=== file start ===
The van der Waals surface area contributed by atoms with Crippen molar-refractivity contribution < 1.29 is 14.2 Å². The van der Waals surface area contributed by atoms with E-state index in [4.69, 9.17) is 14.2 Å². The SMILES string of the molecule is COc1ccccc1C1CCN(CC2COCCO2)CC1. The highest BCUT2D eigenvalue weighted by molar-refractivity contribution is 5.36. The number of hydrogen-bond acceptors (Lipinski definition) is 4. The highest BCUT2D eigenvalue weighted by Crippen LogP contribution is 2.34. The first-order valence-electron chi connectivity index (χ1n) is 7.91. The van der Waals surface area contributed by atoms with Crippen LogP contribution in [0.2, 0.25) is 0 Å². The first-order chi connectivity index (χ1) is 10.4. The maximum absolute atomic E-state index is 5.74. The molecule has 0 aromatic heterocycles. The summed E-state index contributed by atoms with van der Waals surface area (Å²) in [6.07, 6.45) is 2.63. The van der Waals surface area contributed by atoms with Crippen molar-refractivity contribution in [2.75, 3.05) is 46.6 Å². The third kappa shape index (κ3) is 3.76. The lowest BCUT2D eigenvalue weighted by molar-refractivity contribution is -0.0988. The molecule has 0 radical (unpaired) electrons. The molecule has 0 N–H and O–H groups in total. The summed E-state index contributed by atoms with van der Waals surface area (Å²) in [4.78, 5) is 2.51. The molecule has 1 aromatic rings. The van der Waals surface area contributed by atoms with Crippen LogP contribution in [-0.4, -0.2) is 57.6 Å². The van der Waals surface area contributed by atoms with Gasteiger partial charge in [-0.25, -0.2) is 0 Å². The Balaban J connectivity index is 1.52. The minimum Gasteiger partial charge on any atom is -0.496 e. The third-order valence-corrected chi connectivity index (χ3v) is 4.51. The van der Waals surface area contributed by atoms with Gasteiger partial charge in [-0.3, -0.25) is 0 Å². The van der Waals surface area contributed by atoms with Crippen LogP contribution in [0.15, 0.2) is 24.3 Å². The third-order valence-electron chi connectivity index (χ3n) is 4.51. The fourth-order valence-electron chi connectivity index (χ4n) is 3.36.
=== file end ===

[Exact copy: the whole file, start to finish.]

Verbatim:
The van der Waals surface area contributed by atoms with Crippen molar-refractivity contribution < 1.29 is 14.2 Å². The van der Waals surface area contributed by atoms with E-state index in [4.69, 9.17) is 14.2 Å². The SMILES string of the molecule is COc1ccccc1C1CCN(CC2COCCO2)CC1. The highest BCUT2D eigenvalue weighted by molar-refractivity contribution is 5.36. The number of hydrogen-bond acceptors (Lipinski definition) is 4. The highest BCUT2D eigenvalue weighted by Crippen LogP contribution is 2.34. The first-order valence-electron chi connectivity index (χ1n) is 7.91. The van der Waals surface area contributed by atoms with Crippen LogP contribution in [0.2, 0.25) is 0 Å². The first-order chi connectivity index (χ1) is 10.4. The maximum absolute atomic E-state index is 5.74. The molecule has 0 aromatic heterocycles. The summed E-state index contributed by atoms with van der Waals surface area (Å²) in [6.07, 6.45) is 2.63. The van der Waals surface area contributed by atoms with Crippen molar-refractivity contribution in [2.75, 3.05) is 46.6 Å². The third kappa shape index (κ3) is 3.76. The lowest BCUT2D eigenvalue weighted by molar-refractivity contribution is -0.0988. The molecule has 0 radical (unpaired) electrons. The molecule has 0 N–H and O–H groups in total. The summed E-state index contributed by atoms with van der Waals surface area (Å²) in [4.78, 5) is 2.51. The molecule has 1 aromatic rings. The van der Waals surface area contributed by atoms with Crippen LogP contribution in [-0.4, -0.2) is 57.6 Å². The van der Waals surface area contributed by atoms with Gasteiger partial charge in [-0.25, -0.2) is 0 Å². The Balaban J connectivity index is 1.52. The minimum Gasteiger partial charge on any atom is -0.496 e. The third-order valence-corrected chi connectivity index (χ3v) is 4.51. The van der Waals surface area contributed by atoms with Gasteiger partial charge in [-0.3, -0.25) is 0 Å². The van der Waals surface area contributed by atoms with Crippen LogP contribution in [0.15, 0.2) is 24.3 Å². The third-order valence-electron chi connectivity index (χ3n) is 4.51. The fourth-order valence-electron chi connectivity index (χ4n) is 3.36.